Resolutions parents can make for the new school year

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By Sabrina Almeida

With around two weeks left for the new school year to begin families are in preparation mode. Typically focused on academics, a majority of South Asian students are already being initiated into the study routine by their parents so that they can hit the ground running. Kindergarteners too are subjected to daily exercises of reading and math to get ahead. A marked difference from Caucasian kids that are typically encouraged to enjoy the last days of vacation and excited about going to school with all their new clothes and supplies. Unfortunately, this overzealousness on the part of South Asian parents tends to create an aversion to learning.

I recently met a six-year old who like many kids his age is not excited by the prospect of doing homework. His parents remedy is to send him to Kumon for ‘extra’ learning. The result is piles of incomplete worksheets sitting in the kitchen drawer… a belligerent child, frustrated teachers and irate parents. Most of their time is spent trying to convince him to do his homework while he uses every trick he can conjure up to get out of it.

Many school-going kids also choose to complete their homework in school, sacrificing their playtime, to escape this intense parental scrutiny.

As South Asian parents remind kids of the importance of doing well (emphasizing that the family reputation is at stake), making a few simple changes with how they handle their children’s academics (and parenting in general) might yield more positive and fulfilling results.

I have observed that helicopter parenting (which I too have been guilty of) tends to propel kids in the opposite direction. Parents that are less intrusive, on the other hand, seem to raise more responsible and successful children.

What are we doing wrong? Overprotecting our kids and robbing them of opportunities to become confident and well-adjusted adults. Convinced that bad things will happen if we do not intervene, we take over the steering wheel completely. What we are really doing is preventing them from learning vital problem-solving skills. Making them needy and dependent on us instead.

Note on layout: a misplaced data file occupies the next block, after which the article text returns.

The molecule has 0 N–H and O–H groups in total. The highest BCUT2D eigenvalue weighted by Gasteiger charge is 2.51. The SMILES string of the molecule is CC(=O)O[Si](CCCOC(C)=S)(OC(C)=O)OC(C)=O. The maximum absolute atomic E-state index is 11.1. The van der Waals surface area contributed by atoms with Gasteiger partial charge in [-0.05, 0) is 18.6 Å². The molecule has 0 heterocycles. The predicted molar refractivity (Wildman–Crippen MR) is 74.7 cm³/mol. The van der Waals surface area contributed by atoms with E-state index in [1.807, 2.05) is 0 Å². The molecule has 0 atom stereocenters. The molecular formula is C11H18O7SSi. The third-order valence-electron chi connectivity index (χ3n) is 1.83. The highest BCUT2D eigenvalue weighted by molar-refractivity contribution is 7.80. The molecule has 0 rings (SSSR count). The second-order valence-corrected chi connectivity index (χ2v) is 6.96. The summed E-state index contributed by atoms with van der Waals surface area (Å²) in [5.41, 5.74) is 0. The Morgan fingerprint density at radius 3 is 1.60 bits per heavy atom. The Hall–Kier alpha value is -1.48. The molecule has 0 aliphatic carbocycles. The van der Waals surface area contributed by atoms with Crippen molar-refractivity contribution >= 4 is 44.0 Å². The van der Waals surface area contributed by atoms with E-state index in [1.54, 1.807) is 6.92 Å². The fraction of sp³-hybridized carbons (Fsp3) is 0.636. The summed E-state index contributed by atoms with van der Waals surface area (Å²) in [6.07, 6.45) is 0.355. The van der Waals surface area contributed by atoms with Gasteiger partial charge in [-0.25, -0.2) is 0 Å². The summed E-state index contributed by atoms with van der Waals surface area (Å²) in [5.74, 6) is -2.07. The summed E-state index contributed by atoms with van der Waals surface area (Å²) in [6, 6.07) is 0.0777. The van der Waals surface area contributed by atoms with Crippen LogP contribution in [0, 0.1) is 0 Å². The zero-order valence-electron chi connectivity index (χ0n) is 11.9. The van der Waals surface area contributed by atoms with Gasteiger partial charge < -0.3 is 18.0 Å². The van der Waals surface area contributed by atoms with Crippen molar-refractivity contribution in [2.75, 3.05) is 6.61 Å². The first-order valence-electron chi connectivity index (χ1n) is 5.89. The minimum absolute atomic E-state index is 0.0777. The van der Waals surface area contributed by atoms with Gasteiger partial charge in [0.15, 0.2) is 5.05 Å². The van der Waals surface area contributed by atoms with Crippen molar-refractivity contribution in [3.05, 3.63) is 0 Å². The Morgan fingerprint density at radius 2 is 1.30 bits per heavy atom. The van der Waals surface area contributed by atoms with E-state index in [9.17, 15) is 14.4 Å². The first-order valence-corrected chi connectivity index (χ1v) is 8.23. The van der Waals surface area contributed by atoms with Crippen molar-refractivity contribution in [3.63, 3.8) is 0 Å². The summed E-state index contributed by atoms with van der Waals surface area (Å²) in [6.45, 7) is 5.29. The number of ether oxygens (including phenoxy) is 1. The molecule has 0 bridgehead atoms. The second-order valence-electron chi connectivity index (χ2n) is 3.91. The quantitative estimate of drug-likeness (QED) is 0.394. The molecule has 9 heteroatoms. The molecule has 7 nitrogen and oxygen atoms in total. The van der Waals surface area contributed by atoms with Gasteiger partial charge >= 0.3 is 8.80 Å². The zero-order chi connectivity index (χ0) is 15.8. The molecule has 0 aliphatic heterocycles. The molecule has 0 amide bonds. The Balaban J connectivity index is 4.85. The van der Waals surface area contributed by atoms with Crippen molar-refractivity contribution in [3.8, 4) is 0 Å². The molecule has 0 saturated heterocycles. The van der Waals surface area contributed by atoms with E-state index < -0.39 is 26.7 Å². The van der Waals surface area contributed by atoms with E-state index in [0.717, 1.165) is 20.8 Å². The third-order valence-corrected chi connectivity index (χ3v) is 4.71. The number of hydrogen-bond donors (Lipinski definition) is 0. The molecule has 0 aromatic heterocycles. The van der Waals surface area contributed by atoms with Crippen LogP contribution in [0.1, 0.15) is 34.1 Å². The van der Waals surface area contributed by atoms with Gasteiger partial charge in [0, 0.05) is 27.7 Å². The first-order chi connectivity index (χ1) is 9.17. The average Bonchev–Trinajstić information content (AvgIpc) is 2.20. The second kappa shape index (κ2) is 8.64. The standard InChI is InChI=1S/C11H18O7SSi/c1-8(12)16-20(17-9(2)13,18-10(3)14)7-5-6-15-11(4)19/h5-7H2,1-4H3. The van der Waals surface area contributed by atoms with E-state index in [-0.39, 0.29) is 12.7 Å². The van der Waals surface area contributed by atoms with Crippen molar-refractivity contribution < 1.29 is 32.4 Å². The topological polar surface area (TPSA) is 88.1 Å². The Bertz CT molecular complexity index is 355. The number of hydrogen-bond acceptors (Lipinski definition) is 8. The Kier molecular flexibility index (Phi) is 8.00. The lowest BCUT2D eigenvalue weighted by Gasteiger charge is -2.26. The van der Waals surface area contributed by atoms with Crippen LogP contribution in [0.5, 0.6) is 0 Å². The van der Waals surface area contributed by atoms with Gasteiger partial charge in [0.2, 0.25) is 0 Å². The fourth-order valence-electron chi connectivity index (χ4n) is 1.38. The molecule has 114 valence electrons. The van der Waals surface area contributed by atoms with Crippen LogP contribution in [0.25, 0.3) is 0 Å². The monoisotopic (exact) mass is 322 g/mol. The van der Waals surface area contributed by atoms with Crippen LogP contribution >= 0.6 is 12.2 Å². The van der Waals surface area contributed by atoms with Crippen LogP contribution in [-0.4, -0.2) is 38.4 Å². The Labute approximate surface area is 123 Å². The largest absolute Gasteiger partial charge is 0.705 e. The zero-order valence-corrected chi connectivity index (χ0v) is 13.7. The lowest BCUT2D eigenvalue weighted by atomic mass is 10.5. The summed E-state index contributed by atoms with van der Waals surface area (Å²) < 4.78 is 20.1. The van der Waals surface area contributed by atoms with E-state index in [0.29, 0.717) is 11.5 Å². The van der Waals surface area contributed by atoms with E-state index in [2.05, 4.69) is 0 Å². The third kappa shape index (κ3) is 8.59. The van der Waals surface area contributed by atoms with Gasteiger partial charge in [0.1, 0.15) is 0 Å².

One South Asian mother quit her job so that she could help her daughter (now in Grade 11) prepare for university. Having spoken to the young lady who appeared to have everything under control with all mandatory credits complete, this seemed way over the top. But like most South Asian parents it is hard for her mother to relinquish control.

Constant monitoring and nagging makes kids rebellious. This can manifest in many ways ranging from open defiance to finding ingenious ways to cover their tracks. We either don’t or choose not to get this. As a result, many parents including me have learned the hard way that there comes a point when you can no longer strongarm your kids into doing what you want. The sooner we acknowledge this and learn to let go the better for all involved, especially our children.

Psychologists, teachers and our parents tell us that the best way to teach responsibility is to let kids face the consequences of making poor decisions rather than launching a rescue mission every time. (Yes, I know it is easier said than done.) Many South Asian parents are also guilty of doing school projects for their kids so that they can get good marks. In addition to being unethical, it robs kids of a sense of achievement. You can’t take pride in something you haven’t done. What kids learn when you step in is that no matter what they do (or don’t do) mom or dad will bail them out. Definitely not the outcome we aspire to.

Recognizing when to push your child and when to back off is perhaps the biggest challenge for parents. More importantly each one is different and what works well for the first might be detrimental for the second or third. It also doesn’t help to compare sibling’s achievements and shame them into action. One smart fourth grader told her brother she was better off being an average student as it lowered parental expectations. He on the other hand was constantly under pressure to maintain his high marks. Now in university, she has proven to be more successful than him.

Academics is not the only way to teach kids accountability. Giving them chores and responsibilities like caring for a younger sibling also prepares them for life. Just like rewarding them for achieving goals or a job well done rather then just showing up encourages them to reach higher.

Most important, we need to have confidence in our kids. This means taking a back seat and letting them handle situations on their own. This will replace feelings of insecurity, inadequacy and dependence with self-confidence and resilience.

It’s the reason our parents were less involved and we can pay it forward by doing the same for our kids.



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